Waiting game all part of student ID process

Takako Kimura is last but not least in the never-ending queue for student IDs. Photo by Jane Dawber.
Takako Kimura is last but not least in the never-ending queue for student IDs. Photo by Jane Dawber.
Having grown up in Osaka, Japan, Takako Kimura is used to queuing, and it is just as well, because yesterday she was last in a line, stretching several hundred metres, to get her new University of Otago student identification card.

Ms Kimura (21) said, apart from clipping back her fringe, she had done little to prepare for her new student ID but ‘‘it was important to look good''.

Joining the back of the line, which had snaked from the ground floor to half way along the first floor, at 10.50am, Ms Kimura said she hoped it would move fast.

‘‘I don't want to be all day waiting,'' she said. The ID Card Office is located in the Information Services Building and some 2500 students were issued with IDs yesterday.

By 11.05am, Ms Kimura had followed the line in a loop from the first floor to the ground floor, and was excited about getting her hands on the brown ID card.

Not only used to identify students, the card is for everything from printing credits at the libraries, to getting discounts from shops.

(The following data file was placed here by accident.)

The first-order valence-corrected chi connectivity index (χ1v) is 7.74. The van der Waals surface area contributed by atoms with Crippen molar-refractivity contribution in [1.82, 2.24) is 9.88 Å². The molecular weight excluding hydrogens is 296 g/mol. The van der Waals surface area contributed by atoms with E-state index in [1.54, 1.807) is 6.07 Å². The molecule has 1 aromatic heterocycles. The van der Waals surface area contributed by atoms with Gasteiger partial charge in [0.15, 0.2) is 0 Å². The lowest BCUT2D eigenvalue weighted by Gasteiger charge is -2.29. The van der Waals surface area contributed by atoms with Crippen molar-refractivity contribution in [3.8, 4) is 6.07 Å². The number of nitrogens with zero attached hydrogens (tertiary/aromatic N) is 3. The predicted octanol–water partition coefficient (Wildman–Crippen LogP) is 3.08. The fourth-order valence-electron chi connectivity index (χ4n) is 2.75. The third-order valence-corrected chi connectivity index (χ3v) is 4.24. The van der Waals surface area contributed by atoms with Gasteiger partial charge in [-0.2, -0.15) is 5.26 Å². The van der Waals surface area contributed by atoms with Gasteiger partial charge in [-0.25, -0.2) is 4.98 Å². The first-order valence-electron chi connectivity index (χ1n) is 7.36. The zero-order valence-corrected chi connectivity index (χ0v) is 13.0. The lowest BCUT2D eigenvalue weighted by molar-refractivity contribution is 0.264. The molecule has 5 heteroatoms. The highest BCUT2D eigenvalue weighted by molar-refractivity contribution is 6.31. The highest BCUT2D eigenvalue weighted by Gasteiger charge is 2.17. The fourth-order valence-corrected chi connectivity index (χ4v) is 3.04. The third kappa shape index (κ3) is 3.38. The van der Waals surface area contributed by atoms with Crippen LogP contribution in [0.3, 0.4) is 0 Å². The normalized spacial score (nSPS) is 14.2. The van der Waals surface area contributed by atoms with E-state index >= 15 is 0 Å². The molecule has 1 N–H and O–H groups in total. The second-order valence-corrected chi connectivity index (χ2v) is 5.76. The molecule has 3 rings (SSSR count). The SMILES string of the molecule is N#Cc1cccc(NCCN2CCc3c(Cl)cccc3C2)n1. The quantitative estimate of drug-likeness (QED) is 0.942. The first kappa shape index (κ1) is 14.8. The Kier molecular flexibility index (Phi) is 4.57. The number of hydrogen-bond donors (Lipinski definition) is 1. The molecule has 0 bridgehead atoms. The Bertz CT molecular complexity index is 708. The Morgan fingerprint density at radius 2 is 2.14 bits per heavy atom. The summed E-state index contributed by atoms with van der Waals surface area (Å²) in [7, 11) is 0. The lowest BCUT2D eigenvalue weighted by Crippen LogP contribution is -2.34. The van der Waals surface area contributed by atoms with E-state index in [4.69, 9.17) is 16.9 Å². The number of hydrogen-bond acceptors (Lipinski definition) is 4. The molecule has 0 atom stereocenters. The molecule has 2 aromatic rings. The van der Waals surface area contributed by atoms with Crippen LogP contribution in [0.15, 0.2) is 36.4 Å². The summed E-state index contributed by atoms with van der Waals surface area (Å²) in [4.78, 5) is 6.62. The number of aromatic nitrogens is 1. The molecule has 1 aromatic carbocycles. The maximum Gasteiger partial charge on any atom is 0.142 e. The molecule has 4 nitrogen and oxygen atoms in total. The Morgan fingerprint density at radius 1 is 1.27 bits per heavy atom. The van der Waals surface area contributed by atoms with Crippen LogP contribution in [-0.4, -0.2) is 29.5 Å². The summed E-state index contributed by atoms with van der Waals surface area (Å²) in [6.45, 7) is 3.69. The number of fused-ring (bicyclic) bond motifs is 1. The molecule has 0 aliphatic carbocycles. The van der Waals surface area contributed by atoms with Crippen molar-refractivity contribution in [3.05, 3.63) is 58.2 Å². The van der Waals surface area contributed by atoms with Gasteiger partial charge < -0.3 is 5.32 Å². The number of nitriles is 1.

An international student, Ms Kimura said she knew the benefit of the card, having taken Foundation Studies last year to prepare her for health sciences and her dream of becoming a doctor.

‘‘I came here because it is very famous for medicine and I want to be a doctor in New Zealand.'' With plenty of studying to do, Ms Kimura said she appreciated how the card gave her afterhour access to university buildings and computer resource rooms.

By 11.10am, Ms Kimura was instructed to go to the ID office and said goodbye to her friend as he headed to a different room.

‘‘It is a shame I couldn't go with my friend, because we could have talked,'' she said.

Greeted by enrolment staff member James Chilton (22), who was working the camera, Ms Kimura handed over a slip of paper with her ID number, stood on the well-worn line of masking tape and smiled for the camera.

Mr Chilton said, unlike for passport photos, smiling was encouraged but photos of people pulling faces were not. ‘‘We just encourage people to smile for the camera.''

Ms Kimura's image was printed on the card and it was encoded with relevant information, such as passwords, to make her university life easier. At 11.15am Ms Kimura signed the card, and approved her picture. ‘‘I like it,'' she said.

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